Teri Orr: Freedom to — say it all…
May 5, 2018
It was a big week for me — I finally saw the Tony award-winning musical "Hamilton" and I watched a modern day firestorm happen over that very first amendment.
And I was reminded why I rarely book comedy into our theater.
First — spoiler alert — "Hamilton" takes the story of the founding of our country, sets it to a combination of rap and hip hop music (throws in a ballad) never lets the audience have a second not be fully engaged in the thrilling story — most of which we have become completely inured to — and breathlessly lays open and raw, how very human those men and women were.
I confess — it took me a minute to adjust to the colorblind cast and brilliance of that. Seeing George Washington played by a short Asian man and Hamilton as a large black man did what I suspect Lin-Manuel Miranda had in mind. It made realize me the brilliance of our very human, flawed, founding fathers (and mothers) and the rights they dreamed were possible for all men who were created equal. It compressed the hopes and fears of those historical figures in a single groundbreaking musical.
This spring marked my 40th anniversary of writing this column. I know a bit about flopping when trying to make light of something. I know about sticking sacred pigs and watching them bleed.”
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I remembered seeing some PBS special in 2009 about a Spoken Word/Poetry arts evening at the Obama White House. (Remember when we had those?) It featured this young guy performing a spoken word/rap song about Hamilton. That television special made me reconsider RAP as a powerful storytelling form — in a positive edgy way. After that, I really listened to RAP music — to hear the story.
Miranda created several songs about the founding fathers and performed them in a variety of places before he pieced together "The Hamilton Mixtape." And then Miranda went on to win all the prizes — all of them — the Emmy, Grammy, MacArthur Fellowship, Pulitzer and Tonys — so many Tonys. He mined the raw beginnings of this remarkable experiment in democracy and helped us see those brave, flawed, ambitious, vain, passionate men and women with new eyes.
My day and night job involves bringing all kinds of performers to various stages to perform. For 20 years it has been a privilege to do that. I can count on one hand the number of times I have booked comedy. I'm a big fan of laughing and finding humor in everyday things — politics and fur balls and wacky drivers and living with technology. But I also find it is far more individual and personal than dance or song or a play. Comedy can turn — in the moment — and is meant to be a bit freestyle. Personally, I find it turns vulgar or mean too often and while I may want to push an audience's comfort levels with a controversial speaker, I just don't feel the same about a stand-up routine that is based in insults. Sure — there have been exceptions — Paula Poundstone is my favorite — she just makes fun of life — mostly her own — and she doesn't have to degrade anyone else to tell a good story. She makes fun of the peanuts (or lack of them) on a plane, or life with her cat or her kids or the packaging that resists opening and politics. She just sees the messy world with amusement.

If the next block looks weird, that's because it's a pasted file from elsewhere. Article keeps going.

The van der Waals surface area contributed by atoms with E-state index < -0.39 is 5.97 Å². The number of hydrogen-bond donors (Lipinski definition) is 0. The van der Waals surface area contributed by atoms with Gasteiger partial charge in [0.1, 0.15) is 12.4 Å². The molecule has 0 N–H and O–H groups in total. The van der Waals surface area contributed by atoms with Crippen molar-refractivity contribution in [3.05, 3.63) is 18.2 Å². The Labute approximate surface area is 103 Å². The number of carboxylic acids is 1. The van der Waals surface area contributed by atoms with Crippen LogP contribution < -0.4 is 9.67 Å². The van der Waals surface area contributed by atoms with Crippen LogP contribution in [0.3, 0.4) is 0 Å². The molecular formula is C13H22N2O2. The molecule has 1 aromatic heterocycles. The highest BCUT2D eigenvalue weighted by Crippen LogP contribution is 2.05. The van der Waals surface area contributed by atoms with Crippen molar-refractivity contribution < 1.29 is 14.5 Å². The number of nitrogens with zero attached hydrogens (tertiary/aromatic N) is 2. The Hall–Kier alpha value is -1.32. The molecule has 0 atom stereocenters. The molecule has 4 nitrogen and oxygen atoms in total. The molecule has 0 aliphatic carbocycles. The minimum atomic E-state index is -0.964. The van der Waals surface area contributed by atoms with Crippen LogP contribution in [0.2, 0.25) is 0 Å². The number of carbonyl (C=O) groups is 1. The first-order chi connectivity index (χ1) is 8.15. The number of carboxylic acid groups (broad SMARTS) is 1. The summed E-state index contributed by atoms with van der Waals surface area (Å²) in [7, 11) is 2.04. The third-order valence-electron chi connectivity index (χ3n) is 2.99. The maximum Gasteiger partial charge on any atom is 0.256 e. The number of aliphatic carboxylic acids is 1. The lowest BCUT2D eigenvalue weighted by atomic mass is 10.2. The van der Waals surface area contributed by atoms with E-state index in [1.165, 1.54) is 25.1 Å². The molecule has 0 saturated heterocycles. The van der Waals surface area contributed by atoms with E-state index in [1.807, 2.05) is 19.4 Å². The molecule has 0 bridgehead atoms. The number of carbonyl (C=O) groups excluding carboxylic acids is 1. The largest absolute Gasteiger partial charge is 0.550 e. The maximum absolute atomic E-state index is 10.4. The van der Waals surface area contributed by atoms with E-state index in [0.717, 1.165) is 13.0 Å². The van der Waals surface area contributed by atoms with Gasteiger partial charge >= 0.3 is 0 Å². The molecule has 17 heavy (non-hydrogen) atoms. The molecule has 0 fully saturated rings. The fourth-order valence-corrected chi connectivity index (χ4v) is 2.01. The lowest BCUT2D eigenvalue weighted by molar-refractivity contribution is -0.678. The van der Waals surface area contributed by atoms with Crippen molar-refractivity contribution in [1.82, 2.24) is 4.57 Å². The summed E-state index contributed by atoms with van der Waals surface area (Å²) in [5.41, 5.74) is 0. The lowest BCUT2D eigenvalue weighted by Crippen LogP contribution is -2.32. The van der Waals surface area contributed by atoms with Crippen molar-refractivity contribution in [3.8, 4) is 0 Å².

This spring marked my 40th anniversary of writing this column. I know a bit about flopping when trying to make light of something. I know about sticking sacred pigs and watching them bleed. I have been — more than once — the center of a firestorm for something I said — in print. I have written stories in this small space more than 2,000 times and I have bombed in a spectacular, controversial passion that offended more than once. Mostly when it hit too close to some politician or political process. I have a right to do that because those old white boys created a document they immediately amended to create my right — and yours — to criticize our government. It has kept us checking and balancing for centuries.
Which brings me to Michelle Wolf — the comedian who was given the tough — near failure-insured task — of skewering the pompous body politic known as The White House. At the annual Correspondents' Dinner there is a predictable banquet meal and an unpredictable comedian to roast the Current Occupant and the dust cloud of people who come and go around him.
I didn't watch the event in real time and saw it (taped) after I returned home from a dinner. And before the internet blew up with both criticism and defense of the monologue. I didn't love her routine. I didn't find her delivery effective. I didn't laugh out loud which I often do at the roast. I cringed a few times when she made fun of Sarah Huckabee. But she wasn't vulgar or hateful or other comedy killers for me. It just wasn't my cup of spiked tea.
When I woke up the next day to the explosion on the internet about her gig and the threats to her and demands for apologies — I was shocked. She was invited to do a job — admittedly a dumb job — and she did it as expected, really. And if her criticism of the President or his staff seemed out of line — here is what it wasn't — treasonous. She has all the rights to make fun of politicians and those who work in that arena for their foibles and heavy-handed eye make-up. She has those rights because those white guys — who weren't all that old — had such vision about how we could govern and create a democracy the rest of the world would call "the light on the hill."
Maybe next year — to change up the vibe — the Correspondents' Dinner could feature Miranda. And then everyone would want to be in "the room where it happens…" Just a free range thought in a democracy, this Sunday in the Park…
Teri Orr is a former editor of The Park Record. She is the director of the Park City Institute, which provides programming for the George S. and Dolores Doré Eccles Center for the Performing Arts.
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